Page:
When it comes to lexical choice, there are words that do not translate well into other languages. Many concepts may not have an equivalent in the desired language, and others may be abstract and incredibly difficult to put into words. It’s the case of the Portuguese word saudade — which means more than missing something or someone, longing for them or feeling nostalgia. Or the case of the Danish hygge — which is not just sipping a hot beverage under a cozy blanket while it snows outside (although, if you ask me, that already sounds pretty good!).
This does not happen with the majority of words, but it is nonetheless evidence that we don’t have all the same concepts across all languages. Another difficulty is when several words translate into the same word in a given language. In one direction you might end up with repetitive text, and in the other, you might not know which word to pick. Even the simple word “you” can be a challenge.
Then there is creative text, from its simplest forms to literary compositions. There is a fine line between art and science, and the decision to either keep the text as close to the original or to explore the meaning the author intended to convey is not an easy one. In this process, according to Antoine Berman, translators can incur in a number of tendencies that deform the text. There are twelve of these tendencies.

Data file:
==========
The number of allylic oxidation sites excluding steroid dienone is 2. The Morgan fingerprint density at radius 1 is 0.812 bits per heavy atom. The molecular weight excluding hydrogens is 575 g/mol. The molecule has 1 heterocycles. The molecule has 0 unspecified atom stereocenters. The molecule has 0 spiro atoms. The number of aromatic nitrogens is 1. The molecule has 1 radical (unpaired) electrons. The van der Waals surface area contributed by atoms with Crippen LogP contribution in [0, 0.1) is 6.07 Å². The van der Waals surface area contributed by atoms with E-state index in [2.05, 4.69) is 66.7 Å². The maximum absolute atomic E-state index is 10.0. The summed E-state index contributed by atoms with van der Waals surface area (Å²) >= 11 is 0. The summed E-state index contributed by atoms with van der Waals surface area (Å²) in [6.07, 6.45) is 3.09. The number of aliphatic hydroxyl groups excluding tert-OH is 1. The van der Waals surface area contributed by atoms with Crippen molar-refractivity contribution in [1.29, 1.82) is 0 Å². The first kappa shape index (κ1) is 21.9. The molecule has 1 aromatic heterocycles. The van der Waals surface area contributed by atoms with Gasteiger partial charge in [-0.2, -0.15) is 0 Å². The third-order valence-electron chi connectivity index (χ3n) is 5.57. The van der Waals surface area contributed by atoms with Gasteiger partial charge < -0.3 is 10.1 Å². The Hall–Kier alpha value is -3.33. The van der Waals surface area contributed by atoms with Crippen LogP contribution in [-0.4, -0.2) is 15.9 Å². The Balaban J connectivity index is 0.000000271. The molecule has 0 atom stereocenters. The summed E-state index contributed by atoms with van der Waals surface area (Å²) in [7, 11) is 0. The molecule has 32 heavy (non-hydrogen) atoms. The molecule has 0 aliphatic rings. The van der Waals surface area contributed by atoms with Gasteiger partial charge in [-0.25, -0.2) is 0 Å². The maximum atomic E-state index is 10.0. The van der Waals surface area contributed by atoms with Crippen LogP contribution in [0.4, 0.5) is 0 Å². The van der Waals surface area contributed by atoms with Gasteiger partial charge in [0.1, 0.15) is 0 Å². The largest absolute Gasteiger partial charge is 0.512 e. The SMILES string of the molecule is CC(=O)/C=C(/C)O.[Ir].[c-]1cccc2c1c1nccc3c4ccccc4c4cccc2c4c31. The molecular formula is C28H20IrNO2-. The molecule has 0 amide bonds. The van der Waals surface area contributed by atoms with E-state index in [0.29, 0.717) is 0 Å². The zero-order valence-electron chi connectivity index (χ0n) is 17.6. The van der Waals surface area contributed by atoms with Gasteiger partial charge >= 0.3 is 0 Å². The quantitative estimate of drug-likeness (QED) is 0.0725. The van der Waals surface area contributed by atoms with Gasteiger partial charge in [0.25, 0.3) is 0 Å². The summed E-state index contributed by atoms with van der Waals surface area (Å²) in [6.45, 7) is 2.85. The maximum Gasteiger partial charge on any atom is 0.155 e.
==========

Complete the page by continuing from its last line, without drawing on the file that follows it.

One of them, to a certain extent inevitable, focuses exactly on the loss of lexical diversity mentioned above. It is called quantitative impoverishment. And among other sins like expanding too much on a subject, or resorting to the translation to clarify details that were not clear in the original, there is also the destruction of other linguistic features, such as the rhythm of the text. One example of this phenomena is one of my favorite monologues.